Florida, with more than a thousand miles of coastline, is the most south-eastern state in the USA and has just about everything for the scuba diver from inland lakes and caves to magical reef and wrecks. There's a lot here so take a look at the map before you read on!
North Florida, known as the Panhandle, from Pensacola, the land curves around the Gulf of Mexico and is called the Gulf Coast. These waters are generally calm. There is no shore diving here, but some interesting wreck dives lie offshore of Pensacola and, off Mexico Beach, is the wreck of the Empire Mica, a British tanker sunk in 1942 by a U-boat.
A bit further south is Crystal River which is a popular winter home for manatees. It is possible to dive with these slow-moving and gentle sea animals. The manatee is protected so dive with care!
Nice beach diving sites are off of Bradenton Beach where the Regina (or Sugar Barge), a tanker that sunk in 1940, was declared an Underwater Archaeological Preserve in 2004 and at Venice Beach where prehistoric sharks' teeth (some as large as 6 inches) have been found by divers.
The north-central region is filled with natural springs, sinkholes, rivers and lakes. Most have large openings allowing easy entry and plenty of room to explore within the natural light.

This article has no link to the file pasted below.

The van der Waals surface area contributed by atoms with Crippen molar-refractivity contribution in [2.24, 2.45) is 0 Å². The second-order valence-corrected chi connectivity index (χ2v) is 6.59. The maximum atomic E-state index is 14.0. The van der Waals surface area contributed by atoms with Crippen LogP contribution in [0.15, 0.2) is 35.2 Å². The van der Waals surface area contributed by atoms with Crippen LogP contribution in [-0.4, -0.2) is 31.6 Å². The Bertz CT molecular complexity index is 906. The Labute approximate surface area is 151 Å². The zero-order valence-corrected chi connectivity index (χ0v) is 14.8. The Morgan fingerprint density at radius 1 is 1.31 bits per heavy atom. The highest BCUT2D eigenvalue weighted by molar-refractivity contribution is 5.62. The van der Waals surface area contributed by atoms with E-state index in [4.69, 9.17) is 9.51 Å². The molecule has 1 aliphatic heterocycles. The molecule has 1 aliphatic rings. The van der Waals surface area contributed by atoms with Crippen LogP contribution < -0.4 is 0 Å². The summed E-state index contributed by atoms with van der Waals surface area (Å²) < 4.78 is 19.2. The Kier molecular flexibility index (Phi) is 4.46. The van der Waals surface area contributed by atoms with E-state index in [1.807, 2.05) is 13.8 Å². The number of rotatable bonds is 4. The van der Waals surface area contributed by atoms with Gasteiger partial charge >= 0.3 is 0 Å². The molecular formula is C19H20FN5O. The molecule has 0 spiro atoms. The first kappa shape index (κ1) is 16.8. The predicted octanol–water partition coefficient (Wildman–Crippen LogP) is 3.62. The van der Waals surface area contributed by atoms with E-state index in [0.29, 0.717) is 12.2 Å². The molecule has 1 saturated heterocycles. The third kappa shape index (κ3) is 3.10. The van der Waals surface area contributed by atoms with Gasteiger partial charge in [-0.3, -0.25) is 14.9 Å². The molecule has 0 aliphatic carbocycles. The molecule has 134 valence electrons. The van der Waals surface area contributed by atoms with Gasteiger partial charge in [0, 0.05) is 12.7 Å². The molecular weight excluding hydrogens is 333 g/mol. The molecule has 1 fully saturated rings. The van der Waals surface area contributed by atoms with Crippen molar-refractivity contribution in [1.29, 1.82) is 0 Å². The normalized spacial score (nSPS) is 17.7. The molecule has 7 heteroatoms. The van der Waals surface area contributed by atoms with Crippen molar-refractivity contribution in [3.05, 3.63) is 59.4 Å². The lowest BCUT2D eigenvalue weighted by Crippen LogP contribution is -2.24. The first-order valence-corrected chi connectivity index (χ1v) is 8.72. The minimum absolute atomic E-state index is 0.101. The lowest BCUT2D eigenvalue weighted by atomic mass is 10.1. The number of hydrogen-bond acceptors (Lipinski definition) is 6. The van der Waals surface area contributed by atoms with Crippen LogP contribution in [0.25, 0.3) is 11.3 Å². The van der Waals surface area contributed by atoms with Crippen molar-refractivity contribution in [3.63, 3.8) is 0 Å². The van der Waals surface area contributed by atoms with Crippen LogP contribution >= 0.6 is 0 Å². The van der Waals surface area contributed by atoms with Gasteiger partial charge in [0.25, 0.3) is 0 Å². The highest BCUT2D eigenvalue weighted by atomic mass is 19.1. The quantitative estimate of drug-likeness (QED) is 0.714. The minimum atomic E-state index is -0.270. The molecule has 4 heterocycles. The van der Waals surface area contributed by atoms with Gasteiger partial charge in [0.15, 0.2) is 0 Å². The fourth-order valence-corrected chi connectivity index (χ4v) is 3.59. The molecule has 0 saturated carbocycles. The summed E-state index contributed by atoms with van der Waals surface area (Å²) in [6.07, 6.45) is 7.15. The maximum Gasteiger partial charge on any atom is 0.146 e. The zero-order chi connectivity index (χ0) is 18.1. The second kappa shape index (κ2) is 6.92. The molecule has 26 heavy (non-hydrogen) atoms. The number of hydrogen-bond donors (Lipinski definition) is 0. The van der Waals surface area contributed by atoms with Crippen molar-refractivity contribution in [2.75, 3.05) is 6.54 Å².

South Florida - Home to the beaches of Miami, the swamps of the Everglades, and the beauty of the Florida Keys. These 31 islands curve gently to the west into the Gulf of Mexico. The Florida Reef, the only living coral garden in North America, lies on the edge of the Gulfstream on the Atlantic side of the Keys. Key Largo is home to John Pennekamp Coral Reef State Park. Protected since 1960, you can dive 16th century treasure galleon wrecks as well as more recent shipwrecks.
The Atlantic coast - in the past, the waters off Florida from Jacksonville to Vero Beach were considered a non-diving area. The waters were said to be deep and dark with miles and miles of unbroken seafloor. However, a number of artifical reefs including shipwrecks, aircraft and a broken up concrete bridge! The lower Atlantic coast (south of West Palm Beach) is one of the best dive spots in Florida thanks to the warm currents of the Gulf Stream passing close to shore. Mizpah Corridor which is three wrecks (Mizpah, PC1170, and Amaryllis) that line up to form an amazing 1700 foot drift dive.
- The Mizpah Corridor on the lower Atlantic coast - The first wreck, the Mizpah, 185ft Greek luxury liner, was sunk in 1968. Next in line is the PC1170, an old patrol craft measuring 160ft in length. Also sunk in 1968, the PC1170 is split in two pieces under the bow of the Mizpah. Next, the Amaryllis is the third in line on this dive. Only the hull and bottom deck of this 450 foot ship remain as the other decks were removed to salvage the boat after it washed ashore during a hurricane. Finally, (as long as you've still got some air left!) the China Barge is the fourth in line on this amazing site.
- The USS Oriskany, an aircraft carrier deliberately sunk by the US Navy 24 miles out of Pensacola. Its the world's biggest artificial reef.
- Crystal River for manatees that congregate here from November to April.
|Climate:||Subtropical in the south and warm temperate in the north|
|Natural hazards:||Late summer is hurricane season|
|Diving season:||Year round|